The renovated clubhouse opened in the summer of 2013 with an improved electrical system, seismic upgrades, a brand-new kitchen, and ADA accessible restrooms. In the end, the process helped bring the community closer together. It’s great that rentals are up (even though we raised the rates!). But more important, since the clubhouse reopened, more folks have been coming to neighborhood events, like our annual summer picnics and the Halloween party. The older generation still hosts the Christmas party, which is a hoot. You have to come in a tux, everybody’s drinking martinis, and there’s dancing. This neighborhood—it’s a bit of a throwback.

Bayview Opera House, Birds Eye View rendering by Hood Design

Bayview Opera House, birds-eye view rendering by Hood Design

At TEF, we’re currently working on a similar project from the architect side, in a joint venture with Hood Studio: Bayview Opera House in the Bayview Hunter’s Point neighborhood of San Francisco. As with the Forest Hill clubhouse, it involves working with a historic structure (in this case, built in 1888) that’s rented out for events and beloved by its community, but that needs accessibility upgrades and new restrooms. Bayview also will be getting a new set of steps, new lighting, a new porch, and a new elevated walkway to the porch. There will also be a new outdoor theater with a larger stage and more seating than the old one. While the Forest Hill Clubhouse renovations were largely designed to blend in with the existing facility, at Bayview, the intervention has a few modern elements.

The public meetings, which Walter Hood ran, have been energetic. The neighbors really feel strongly about this building. The demographics in this area are shifting with the gentrification of San Francisco. There are concerns that this historic resource will change to meet the needs and interests of the newcomers rather than the people who have been living there. I understand and support their passionate connection to the building. However, in this case, the project is all about breaking down architectural barriers to access—for everyone. The new walkway will make the balcony and the outdoor stage much more easy to reach than they ever have been. And the facility will provide the neighborhood with the same mix of arts education, cultural programs, and community events as it has.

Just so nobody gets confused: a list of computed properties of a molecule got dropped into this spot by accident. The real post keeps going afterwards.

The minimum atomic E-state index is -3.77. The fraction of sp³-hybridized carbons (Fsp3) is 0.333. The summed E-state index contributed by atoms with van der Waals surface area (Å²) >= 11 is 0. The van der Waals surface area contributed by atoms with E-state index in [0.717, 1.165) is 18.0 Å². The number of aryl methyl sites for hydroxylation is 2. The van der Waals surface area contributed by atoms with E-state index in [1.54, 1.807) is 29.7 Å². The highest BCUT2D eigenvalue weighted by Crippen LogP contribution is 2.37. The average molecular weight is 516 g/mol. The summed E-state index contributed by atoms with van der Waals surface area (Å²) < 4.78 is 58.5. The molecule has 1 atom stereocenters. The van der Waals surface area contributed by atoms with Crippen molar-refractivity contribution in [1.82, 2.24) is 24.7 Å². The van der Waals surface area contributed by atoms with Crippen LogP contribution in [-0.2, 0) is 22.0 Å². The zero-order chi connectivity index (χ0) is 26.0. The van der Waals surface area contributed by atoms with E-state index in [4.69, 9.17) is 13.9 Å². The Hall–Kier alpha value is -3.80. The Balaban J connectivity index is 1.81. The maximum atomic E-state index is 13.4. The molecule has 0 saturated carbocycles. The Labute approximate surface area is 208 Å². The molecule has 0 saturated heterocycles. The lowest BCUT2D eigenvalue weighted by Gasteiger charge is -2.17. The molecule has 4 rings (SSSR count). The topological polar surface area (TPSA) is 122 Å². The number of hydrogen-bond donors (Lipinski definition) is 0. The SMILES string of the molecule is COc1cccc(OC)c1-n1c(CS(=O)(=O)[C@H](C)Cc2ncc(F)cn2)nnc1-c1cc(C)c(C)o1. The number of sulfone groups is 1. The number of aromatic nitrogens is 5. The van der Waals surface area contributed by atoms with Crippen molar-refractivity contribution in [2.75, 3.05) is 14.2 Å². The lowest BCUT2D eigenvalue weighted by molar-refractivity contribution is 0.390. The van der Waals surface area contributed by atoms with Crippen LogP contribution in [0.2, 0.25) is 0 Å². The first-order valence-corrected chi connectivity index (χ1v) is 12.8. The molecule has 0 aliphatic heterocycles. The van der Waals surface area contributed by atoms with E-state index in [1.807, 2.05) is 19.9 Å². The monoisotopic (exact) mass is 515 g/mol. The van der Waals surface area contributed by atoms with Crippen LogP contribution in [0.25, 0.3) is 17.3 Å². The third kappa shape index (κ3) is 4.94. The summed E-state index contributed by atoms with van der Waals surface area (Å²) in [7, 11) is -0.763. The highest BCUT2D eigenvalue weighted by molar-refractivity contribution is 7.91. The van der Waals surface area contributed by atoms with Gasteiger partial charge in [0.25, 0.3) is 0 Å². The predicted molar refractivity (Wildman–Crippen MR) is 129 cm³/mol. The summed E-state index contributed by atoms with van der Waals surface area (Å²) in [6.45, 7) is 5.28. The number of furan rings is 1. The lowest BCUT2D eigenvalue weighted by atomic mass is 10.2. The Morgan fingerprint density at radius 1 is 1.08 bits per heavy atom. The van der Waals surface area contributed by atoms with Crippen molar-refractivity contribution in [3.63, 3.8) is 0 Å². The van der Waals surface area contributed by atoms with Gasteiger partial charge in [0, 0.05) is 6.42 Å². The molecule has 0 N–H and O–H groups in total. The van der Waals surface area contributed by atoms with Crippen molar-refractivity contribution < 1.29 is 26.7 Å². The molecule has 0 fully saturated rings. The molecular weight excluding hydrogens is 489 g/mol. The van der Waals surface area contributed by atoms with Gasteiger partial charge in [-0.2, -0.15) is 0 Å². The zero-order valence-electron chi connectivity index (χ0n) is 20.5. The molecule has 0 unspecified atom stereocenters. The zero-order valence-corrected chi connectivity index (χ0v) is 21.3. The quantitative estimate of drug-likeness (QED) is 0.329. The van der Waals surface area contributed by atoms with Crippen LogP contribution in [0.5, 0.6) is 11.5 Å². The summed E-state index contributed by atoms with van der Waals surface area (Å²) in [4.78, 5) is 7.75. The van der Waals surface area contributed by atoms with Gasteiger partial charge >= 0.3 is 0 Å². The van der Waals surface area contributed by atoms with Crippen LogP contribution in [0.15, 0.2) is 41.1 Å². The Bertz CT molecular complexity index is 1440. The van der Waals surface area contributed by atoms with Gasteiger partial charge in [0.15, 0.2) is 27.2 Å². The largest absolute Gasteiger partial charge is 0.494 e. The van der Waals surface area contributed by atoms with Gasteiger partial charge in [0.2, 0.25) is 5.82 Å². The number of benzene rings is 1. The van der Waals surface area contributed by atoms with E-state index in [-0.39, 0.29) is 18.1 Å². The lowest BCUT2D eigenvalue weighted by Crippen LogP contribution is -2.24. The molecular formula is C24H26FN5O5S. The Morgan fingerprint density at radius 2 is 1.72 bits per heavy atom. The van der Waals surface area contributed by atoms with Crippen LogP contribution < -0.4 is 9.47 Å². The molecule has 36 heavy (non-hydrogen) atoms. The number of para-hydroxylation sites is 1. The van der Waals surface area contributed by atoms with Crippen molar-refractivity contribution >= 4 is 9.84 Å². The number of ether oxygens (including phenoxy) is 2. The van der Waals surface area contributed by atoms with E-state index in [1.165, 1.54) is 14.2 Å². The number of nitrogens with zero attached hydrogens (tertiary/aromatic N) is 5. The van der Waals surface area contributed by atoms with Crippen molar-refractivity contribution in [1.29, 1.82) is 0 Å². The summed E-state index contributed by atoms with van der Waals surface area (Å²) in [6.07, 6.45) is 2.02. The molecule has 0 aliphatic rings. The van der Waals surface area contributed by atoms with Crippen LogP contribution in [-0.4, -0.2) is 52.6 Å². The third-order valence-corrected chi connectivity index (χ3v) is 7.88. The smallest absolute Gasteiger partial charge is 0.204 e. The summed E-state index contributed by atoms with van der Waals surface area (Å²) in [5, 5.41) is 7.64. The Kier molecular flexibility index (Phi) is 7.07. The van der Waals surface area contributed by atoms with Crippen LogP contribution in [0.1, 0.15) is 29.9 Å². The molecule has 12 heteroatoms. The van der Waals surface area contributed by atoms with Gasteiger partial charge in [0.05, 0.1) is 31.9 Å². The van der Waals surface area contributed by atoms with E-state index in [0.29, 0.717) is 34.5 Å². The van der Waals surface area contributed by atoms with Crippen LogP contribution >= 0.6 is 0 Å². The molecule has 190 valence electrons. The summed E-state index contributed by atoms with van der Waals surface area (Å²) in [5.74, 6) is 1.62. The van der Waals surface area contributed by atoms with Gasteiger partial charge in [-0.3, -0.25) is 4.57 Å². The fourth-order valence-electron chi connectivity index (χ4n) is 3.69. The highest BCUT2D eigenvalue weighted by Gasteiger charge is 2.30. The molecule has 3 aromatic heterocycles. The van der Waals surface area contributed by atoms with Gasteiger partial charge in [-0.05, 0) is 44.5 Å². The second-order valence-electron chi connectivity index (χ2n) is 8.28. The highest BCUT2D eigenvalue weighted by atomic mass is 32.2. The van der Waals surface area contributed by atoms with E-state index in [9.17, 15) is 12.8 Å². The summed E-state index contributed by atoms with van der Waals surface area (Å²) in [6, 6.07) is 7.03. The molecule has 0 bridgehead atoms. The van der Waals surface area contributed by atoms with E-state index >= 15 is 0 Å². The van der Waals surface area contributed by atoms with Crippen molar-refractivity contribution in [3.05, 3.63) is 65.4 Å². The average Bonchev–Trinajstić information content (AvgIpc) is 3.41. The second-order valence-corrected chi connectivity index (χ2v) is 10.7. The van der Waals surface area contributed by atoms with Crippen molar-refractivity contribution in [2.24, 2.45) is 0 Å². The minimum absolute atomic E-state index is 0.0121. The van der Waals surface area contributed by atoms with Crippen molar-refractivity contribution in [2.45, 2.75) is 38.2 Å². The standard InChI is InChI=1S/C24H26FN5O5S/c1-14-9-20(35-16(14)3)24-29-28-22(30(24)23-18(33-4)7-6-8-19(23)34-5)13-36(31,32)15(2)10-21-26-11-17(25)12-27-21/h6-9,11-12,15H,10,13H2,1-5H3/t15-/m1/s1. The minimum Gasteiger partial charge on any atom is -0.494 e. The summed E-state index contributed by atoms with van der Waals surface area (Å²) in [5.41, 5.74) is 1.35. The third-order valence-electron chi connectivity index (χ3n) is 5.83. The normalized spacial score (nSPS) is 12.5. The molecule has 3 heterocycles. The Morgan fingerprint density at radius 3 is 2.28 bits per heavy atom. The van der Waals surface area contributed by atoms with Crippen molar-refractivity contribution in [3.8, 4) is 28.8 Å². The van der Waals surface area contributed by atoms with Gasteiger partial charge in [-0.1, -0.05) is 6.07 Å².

I think the clubhouse experience helped me be more patient during the community process for Bayview. And the personal touch helps—Walter had a number of very successful meetings with people in small groups, outside the main public meetings, and that helped a lot. The breakfast model, if you will.

A lot of the architect’s job is to communicate and then to be patient. My Forest Hill Clubhouse experience highlighted the importance of that for me, and it’s influenced the way I approach my job. Whereas before I might have thought, “Oh, why can’t you just get this done,” I have a greater appreciation for the careful balancing act a client has to manage. On a current project, I found myself going to greater lengths to explain the cost estimate to a client group so that they really understood what the choices were. Also, when I’m putting together a presentation, I have a better sense of what questions might come up at the meeting. I can figure out answers or, even better, change the presentation ahead of time to make these questions unnecessary. It was fantastic to get the chance to be a client—I recommend the experience to all architects.

Going up the street, rendering by Hood Design

Bayview Opera House, along the sidewalk, rendering by Hood Design